History

In 1947, two young American women living in Luxembourg met and became friends. Mary Elvinger and Kappy Dupong were both married to Luxembourgers. Years later, Mary heard a woman speaking English in a store and introduced herself. The woman had been in Luxembourg for six weeks, and Mary was the first person who talked to her. Mary realized something must be done to welcome and help newcomers to Luxembourg.

Mary and Kappy joined forces with Marie Taylor, who was married to the First Secretary of the American Embassy. Marie contacted various club leaders in Europe and received advice and help from many, especially FAWCO.

After several discussions (many in Luxembourg, one in Paris) and a visit from a former FAWCO president, a small group took a formal vote to form the American Women’s Club of Luxembourg.

Highlights of our History:

  • March 3, 1959: 16 members attended the first meeting of the AWCL. They approved a draft constitution, by-laws and the first slate of officers. Only Americans were admitted as members.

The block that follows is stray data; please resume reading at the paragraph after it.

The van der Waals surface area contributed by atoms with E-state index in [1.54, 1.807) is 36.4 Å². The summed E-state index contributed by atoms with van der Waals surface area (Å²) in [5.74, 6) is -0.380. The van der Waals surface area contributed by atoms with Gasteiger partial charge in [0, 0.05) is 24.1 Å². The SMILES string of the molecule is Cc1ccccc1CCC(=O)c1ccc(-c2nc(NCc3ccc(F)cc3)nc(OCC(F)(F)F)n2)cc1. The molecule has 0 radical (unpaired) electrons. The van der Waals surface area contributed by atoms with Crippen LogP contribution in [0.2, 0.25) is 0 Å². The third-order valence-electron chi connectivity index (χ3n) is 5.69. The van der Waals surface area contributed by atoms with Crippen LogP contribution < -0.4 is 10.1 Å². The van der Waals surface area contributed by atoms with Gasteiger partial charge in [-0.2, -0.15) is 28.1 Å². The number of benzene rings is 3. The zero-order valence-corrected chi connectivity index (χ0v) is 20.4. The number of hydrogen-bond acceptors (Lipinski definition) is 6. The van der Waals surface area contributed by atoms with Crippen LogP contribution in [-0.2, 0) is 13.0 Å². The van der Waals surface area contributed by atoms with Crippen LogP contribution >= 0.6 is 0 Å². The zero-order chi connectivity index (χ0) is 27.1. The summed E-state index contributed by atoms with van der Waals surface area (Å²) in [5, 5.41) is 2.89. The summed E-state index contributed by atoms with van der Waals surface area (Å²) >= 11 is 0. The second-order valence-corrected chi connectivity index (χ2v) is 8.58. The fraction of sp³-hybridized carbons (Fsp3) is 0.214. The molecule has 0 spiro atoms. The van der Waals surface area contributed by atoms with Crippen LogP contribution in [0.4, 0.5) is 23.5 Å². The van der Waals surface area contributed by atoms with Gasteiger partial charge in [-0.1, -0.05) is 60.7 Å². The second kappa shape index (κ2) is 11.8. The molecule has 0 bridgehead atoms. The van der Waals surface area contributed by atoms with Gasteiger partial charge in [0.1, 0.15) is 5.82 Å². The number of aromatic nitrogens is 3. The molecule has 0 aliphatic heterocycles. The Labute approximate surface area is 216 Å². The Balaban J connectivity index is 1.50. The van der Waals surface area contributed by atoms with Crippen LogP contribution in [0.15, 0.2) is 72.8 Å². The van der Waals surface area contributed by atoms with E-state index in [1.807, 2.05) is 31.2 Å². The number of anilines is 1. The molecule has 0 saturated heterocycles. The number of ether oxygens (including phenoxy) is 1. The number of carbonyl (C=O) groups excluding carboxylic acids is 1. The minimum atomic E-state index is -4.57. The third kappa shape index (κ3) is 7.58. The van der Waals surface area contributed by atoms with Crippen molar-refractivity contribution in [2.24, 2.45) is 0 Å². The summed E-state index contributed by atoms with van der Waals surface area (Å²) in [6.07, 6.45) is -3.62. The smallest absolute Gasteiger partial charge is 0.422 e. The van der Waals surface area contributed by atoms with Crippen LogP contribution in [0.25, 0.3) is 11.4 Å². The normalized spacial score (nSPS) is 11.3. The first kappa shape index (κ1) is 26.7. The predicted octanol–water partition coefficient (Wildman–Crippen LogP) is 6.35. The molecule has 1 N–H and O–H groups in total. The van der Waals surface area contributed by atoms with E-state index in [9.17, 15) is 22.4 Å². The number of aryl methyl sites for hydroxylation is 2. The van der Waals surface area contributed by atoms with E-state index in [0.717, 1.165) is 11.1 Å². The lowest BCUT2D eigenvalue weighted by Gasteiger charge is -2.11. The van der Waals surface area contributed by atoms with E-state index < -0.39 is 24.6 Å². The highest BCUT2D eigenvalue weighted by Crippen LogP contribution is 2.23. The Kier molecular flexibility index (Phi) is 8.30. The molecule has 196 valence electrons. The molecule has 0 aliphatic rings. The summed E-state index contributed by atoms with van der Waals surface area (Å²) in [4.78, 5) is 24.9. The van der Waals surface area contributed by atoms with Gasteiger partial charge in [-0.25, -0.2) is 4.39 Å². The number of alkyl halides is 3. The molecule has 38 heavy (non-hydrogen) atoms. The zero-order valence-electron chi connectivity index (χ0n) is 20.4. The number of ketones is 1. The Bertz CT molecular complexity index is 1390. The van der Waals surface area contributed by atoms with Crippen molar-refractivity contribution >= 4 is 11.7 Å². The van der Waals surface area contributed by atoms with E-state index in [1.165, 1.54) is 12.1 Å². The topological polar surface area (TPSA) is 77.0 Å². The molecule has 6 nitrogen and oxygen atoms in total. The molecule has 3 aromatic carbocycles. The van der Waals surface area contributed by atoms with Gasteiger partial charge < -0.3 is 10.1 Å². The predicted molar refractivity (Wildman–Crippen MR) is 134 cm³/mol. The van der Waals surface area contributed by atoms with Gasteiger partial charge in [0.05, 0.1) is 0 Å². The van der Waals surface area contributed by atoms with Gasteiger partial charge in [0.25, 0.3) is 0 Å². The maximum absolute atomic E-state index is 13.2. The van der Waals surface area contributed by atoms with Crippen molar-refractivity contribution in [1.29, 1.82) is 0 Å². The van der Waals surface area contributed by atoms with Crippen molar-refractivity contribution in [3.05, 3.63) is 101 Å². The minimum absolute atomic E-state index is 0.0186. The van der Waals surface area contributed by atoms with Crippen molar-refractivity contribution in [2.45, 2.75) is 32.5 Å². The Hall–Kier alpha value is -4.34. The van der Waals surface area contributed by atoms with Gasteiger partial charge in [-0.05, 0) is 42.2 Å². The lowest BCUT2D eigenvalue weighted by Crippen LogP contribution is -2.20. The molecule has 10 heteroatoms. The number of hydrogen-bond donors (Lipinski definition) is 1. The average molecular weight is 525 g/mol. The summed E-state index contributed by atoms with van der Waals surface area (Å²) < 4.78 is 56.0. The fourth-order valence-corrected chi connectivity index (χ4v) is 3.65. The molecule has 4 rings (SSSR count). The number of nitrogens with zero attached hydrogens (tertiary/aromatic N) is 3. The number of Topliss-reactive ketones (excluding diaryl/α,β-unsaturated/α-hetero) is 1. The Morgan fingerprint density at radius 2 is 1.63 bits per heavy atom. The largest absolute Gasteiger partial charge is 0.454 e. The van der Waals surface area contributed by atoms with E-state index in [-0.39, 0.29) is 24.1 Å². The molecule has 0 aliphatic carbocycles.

• 1959: First mimeographed edition of “Hints for Living in Luxembourg” was published. The 51 copies cost 50 francs to produce.
     
  • November 1961: Members approved the admission of Associate Members and voted to join FAWCO.
     
  • 1962: The AWCL joined FAWCO.
     
  • 1968: The AWCL starts the American Stand at the International Bazaar.
     
  • 1969: The AWCL votes to leave FAWCO
     
  • 1979: The AWCL raises funds and helps establish the first autistic center for children in Europe.
     
  • 1985: The AWCL rejoins FAWCO.
     
  • 1992: The AWCL establishes an office in Kopstal
     
  • 1994: The office moves to its current location
     
  • 1996: The U.S. Marines leave Luxembourg, and the U.S. Embassy asks the AWCL to coordinate the Toys for Tots campaign
     
  • 2002: The AWCL purchased its office, “The Clubhouse.”
     
  • 2009: Members celebrated the club’s 50th anniversary at Restaurant Namur in Kirchberg.
     
  • 2013: The Club adopts a new logo